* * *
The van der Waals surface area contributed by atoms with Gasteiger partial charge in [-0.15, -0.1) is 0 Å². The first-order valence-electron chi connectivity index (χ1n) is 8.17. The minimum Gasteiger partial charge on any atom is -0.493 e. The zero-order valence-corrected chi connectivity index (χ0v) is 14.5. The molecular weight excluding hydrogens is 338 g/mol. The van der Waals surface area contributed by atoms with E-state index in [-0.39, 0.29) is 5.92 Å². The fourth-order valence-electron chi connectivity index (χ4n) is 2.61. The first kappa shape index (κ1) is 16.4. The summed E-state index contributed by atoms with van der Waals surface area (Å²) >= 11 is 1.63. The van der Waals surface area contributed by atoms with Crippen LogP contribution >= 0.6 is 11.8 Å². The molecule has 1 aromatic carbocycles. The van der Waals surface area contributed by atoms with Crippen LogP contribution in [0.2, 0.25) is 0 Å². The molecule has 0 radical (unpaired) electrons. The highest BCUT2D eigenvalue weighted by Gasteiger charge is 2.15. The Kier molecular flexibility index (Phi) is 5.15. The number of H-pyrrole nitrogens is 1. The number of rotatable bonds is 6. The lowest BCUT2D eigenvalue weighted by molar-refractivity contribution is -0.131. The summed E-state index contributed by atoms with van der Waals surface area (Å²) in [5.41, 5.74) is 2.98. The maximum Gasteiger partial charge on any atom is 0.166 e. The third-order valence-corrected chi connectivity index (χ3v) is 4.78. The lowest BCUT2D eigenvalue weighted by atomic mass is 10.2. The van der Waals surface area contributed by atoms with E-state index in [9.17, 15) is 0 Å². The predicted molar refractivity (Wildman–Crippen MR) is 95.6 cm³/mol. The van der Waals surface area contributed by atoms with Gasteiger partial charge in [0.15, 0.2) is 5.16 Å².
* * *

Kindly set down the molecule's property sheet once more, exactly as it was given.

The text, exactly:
The van der Waals surface area contributed by atoms with Gasteiger partial charge in [-0.15, -0.1) is 0 Å². The first-order valence-electron chi connectivity index (χ1n) is 8.17. The minimum Gasteiger partial charge on any atom is -0.493 e. The zero-order valence-corrected chi connectivity index (χ0v) is 14.5. The molecular weight excluding hydrogens is 338 g/mol. The van der Waals surface area contributed by atoms with E-state index in [-0.39, 0.29) is 5.92 Å². The fourth-order valence-electron chi connectivity index (χ4n) is 2.61. The first kappa shape index (κ1) is 16.4. The summed E-state index contributed by atoms with van der Waals surface area (Å²) >= 11 is 1.63. The van der Waals surface area contributed by atoms with Crippen LogP contribution >= 0.6 is 11.8 Å². The molecule has 1 aromatic carbocycles. The van der Waals surface area contributed by atoms with Crippen LogP contribution in [0.2, 0.25) is 0 Å². The molecule has 0 radical (unpaired) electrons. The highest BCUT2D eigenvalue weighted by Gasteiger charge is 2.15. The Kier molecular flexibility index (Phi) is 5.15. The number of H-pyrrole nitrogens is 1. The number of rotatable bonds is 6. The lowest BCUT2D eigenvalue weighted by molar-refractivity contribution is -0.131. The summed E-state index contributed by atoms with van der Waals surface area (Å²) in [5.41, 5.74) is 2.98. The maximum Gasteiger partial charge on any atom is 0.166 e. The third-order valence-corrected chi connectivity index (χ3v) is 4.78. The lowest BCUT2D eigenvalue weighted by atomic mass is 10.2. The van der Waals surface area contributed by atoms with E-state index in [9.17, 15) is 0 Å². The predicted molar refractivity (Wildman–Crippen MR) is 95.6 cm³/mol. The van der Waals surface area contributed by atoms with Gasteiger partial charge in [0.15, 0.2) is 5.16 Å².